You simply have to choose the tees you are playing off that day and cross reference your Handicap Index on the Course & Slope Rating table to ascertain your Course Handicap. Different tees on the same course could have varying slope ratings. Your Course Handicap determines the number of strokes you give or receive off the tee set you intend to play from.
Then, depending on the format you are playing (singles, fourball etc.) you will apply a handicap allowance to your course handicap which will present you with your playing handicap.
For example: The recommended handicap allowance for individual stroke play events is 95% which means a player could have a course handicap of 15 but a playing handicap of 14.
More information on the World Handicap System can be found at

WHS - World Handicap System

The World Handicap System starts on 2nd November. We encourage you to listen to the podcast below which has been prepared by the GUI and ILGU.  
Listen here 

At you can find the Rules of Handicapping booklet, frequently asked questions, explainer videos, guidance from the R&A and CONGU and more. 
More communication from us will follow in due course. Below is a copy of the media release issued today.
Alan Kelly, Communications Manager, Golfing Union of Ireland

World Handicap System Set for November Launch

  • Biggest changes to handicap system in over 30 years  
  • Golfers of all abilities will be able to compete on a fair and equal basis
  • Club members encouraged to learn more about the new system
Golf Ireland, the GUI and ILGU today confirmed that the World Handicap System will come into effect in Ireland from 2nd November, replacing the current Unified Handicapping System (CONGU).

The World Handicap System, the rollout of which commenced in January, unifies six different handicapping systems into a single system and will:
  • enable golfers of different abilities to play and compete on a fair and equal basis, in any format, on any course, anywhere around the world;  
  • be easy to understand and implement, without sacrificing accuracy; and   
  • meet the varied needs and expectations of golfers, golf clubs and golf authorities all around the world and be adaptable to suit all golfing cultures.
Following transition to the WHS, all Handicap Index calculations will be consistent for all players, making a Handicap Index directly comparable  to all other players around the world.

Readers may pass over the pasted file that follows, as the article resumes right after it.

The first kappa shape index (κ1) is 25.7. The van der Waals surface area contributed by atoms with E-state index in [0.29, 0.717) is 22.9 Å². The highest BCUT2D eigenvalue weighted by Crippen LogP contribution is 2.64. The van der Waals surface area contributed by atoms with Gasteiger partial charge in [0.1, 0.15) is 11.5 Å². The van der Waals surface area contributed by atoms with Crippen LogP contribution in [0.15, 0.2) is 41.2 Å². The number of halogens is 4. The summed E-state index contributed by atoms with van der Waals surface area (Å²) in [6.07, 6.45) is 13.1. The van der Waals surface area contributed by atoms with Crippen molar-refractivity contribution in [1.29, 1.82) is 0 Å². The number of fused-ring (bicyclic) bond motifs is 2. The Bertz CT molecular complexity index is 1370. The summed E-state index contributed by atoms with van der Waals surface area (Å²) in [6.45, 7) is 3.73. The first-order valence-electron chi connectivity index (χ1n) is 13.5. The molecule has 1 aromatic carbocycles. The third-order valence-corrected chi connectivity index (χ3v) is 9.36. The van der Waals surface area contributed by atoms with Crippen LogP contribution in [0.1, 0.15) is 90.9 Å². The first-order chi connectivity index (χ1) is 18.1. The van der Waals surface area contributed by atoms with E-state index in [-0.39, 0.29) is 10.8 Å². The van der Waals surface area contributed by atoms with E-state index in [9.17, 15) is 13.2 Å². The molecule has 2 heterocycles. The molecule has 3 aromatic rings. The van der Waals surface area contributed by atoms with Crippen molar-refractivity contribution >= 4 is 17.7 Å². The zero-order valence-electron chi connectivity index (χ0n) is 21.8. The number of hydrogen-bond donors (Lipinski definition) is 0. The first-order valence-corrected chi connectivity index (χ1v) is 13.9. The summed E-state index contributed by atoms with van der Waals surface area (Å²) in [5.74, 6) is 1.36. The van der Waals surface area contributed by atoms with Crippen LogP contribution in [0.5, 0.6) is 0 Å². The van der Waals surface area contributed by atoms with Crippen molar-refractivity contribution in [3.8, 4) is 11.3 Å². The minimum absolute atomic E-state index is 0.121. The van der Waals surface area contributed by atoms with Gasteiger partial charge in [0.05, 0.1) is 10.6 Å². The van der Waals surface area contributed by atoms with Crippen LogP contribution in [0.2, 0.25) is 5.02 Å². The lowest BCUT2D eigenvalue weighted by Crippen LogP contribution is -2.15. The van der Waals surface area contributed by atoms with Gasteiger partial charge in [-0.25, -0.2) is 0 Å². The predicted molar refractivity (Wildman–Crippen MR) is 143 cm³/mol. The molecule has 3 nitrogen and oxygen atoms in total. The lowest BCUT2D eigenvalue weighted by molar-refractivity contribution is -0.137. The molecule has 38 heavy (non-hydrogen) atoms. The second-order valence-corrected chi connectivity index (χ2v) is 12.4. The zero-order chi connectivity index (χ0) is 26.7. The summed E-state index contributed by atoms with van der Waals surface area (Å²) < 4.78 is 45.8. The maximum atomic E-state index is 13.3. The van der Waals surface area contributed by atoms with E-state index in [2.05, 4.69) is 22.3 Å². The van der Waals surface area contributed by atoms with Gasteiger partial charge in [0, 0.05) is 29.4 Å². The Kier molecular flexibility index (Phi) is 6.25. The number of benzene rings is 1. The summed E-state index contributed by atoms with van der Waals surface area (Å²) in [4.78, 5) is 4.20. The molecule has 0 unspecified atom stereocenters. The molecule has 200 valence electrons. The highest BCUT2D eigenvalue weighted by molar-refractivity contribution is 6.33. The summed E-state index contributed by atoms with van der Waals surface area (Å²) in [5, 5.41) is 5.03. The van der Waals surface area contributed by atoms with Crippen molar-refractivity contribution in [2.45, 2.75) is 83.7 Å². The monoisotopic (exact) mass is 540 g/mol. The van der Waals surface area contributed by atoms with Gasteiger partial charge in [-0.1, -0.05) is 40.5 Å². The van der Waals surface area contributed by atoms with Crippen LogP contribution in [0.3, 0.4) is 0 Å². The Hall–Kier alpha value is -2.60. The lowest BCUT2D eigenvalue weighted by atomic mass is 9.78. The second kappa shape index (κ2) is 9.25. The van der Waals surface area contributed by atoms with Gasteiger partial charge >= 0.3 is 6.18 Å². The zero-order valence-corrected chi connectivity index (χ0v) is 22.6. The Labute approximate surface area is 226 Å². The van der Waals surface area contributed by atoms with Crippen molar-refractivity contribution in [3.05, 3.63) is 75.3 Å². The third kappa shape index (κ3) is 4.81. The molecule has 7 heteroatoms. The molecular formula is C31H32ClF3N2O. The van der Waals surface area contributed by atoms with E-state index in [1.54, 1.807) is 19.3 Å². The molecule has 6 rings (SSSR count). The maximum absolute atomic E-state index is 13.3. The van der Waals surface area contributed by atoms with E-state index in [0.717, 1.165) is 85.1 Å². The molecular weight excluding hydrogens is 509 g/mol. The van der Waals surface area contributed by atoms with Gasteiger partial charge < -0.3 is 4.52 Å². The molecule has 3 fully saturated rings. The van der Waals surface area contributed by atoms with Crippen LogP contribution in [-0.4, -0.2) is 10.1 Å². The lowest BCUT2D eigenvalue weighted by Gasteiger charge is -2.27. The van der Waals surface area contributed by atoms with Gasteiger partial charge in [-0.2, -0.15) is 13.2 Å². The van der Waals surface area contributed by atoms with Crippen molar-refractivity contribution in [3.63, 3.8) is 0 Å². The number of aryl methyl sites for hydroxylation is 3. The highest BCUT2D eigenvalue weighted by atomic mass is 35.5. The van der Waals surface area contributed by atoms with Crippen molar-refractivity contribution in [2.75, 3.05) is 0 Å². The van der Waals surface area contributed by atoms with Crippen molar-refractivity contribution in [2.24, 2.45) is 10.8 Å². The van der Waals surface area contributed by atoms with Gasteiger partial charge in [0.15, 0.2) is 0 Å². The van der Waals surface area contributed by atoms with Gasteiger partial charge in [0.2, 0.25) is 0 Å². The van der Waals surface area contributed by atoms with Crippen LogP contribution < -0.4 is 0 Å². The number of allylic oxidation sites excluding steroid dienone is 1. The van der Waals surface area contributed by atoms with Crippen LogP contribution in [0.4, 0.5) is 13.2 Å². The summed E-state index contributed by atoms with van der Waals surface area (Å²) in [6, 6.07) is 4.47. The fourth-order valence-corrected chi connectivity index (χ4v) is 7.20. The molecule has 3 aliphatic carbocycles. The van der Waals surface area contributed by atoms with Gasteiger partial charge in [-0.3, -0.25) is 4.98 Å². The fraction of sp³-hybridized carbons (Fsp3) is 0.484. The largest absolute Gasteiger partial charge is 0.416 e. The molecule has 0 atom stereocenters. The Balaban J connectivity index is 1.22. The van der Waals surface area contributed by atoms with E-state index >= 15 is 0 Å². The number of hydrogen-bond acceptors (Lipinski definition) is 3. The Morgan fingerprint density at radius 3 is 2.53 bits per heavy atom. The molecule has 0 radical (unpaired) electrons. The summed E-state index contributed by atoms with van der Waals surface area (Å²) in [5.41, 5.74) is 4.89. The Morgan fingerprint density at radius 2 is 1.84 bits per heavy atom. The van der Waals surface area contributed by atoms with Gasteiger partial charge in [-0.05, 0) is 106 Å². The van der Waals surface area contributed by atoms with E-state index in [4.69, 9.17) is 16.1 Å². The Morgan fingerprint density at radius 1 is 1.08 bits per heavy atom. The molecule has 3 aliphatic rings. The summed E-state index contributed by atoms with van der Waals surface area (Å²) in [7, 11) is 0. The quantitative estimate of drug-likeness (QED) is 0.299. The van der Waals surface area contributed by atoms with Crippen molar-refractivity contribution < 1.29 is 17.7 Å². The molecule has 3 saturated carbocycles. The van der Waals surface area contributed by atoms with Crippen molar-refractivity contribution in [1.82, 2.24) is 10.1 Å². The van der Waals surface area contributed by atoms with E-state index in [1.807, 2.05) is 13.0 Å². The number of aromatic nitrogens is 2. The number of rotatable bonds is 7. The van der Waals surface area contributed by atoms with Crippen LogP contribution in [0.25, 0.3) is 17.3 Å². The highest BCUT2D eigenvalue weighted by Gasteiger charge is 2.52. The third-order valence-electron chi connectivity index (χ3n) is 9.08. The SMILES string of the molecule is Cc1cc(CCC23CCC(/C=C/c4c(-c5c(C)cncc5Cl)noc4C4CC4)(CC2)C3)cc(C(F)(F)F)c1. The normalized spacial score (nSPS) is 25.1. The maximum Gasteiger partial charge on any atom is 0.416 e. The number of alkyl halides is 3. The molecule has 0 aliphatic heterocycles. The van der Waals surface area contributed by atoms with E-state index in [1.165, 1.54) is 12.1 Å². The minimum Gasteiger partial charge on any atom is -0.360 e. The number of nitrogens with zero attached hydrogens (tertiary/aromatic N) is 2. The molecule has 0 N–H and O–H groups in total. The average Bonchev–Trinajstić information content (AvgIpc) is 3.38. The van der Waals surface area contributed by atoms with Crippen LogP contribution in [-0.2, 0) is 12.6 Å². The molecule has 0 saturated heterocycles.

Over the coming six weeks, an education campaign will begin to help golfers in Ireland learn and adapt the new handicap system. This will be undertaken through the Golfnet website, on social media, through club communication officers, direct mail and with GUI and ILGU media partners in Irish Golfer.Speaking about the launch, Mark Kennelly CEO of Golf Ireland said:
  • The World Handicap System transforms how golf handicaps are calculated and the new system should make the process of obtaining and administering handicaps much simpler.
It's a modern, progressive and more equal way of ensuring that we provide all golfers with a consistent measure of playing ability.  The new system will feature the following:
  • Flexibility in formats of play, allowing both competitive and recreational rounds to count for handicap purposes and ensuring that a golfer's handicap is more reflective of potential ability
  •  A minimal number of scores needed to obtain a new handicap; a recommendation that the number of scores needed to obtain a  new handicap be 54 holes from any combination of 18-hole and 9-hole rounds.
  • A consistent handicap that is portable from course to course and country to country through worldwide use of the USGA Course and Slope Rating System, already successfully used in more than 80 countries
  • An average-based calculation of a handicap, taken from the best eight out of the last 20 scores and factoring in memory of demonstrated ability for better responsiveness and control
  • A calculation that considers the impact that abnormal course and weather conditions might have on a player's performance each day
  • Daily handicap revisions, taking account of the course and weather conditions calculation
  • A limit of Net Double Bogey on the maximum hole score (for handicapping purposes only)
  • A maximum handicap index limit of 54.0, regardless of gender, to encourage more golfers to measure and track their performance to increase their enjoyment of the game
A secure login area on the Golf Ireland website (which will replace Golfnet) will allow club members login to view their playing history and a smartphone app will be launched in early 2021.

Alan Kelly
Communications & Academy Manager
Golfing Union of Ireland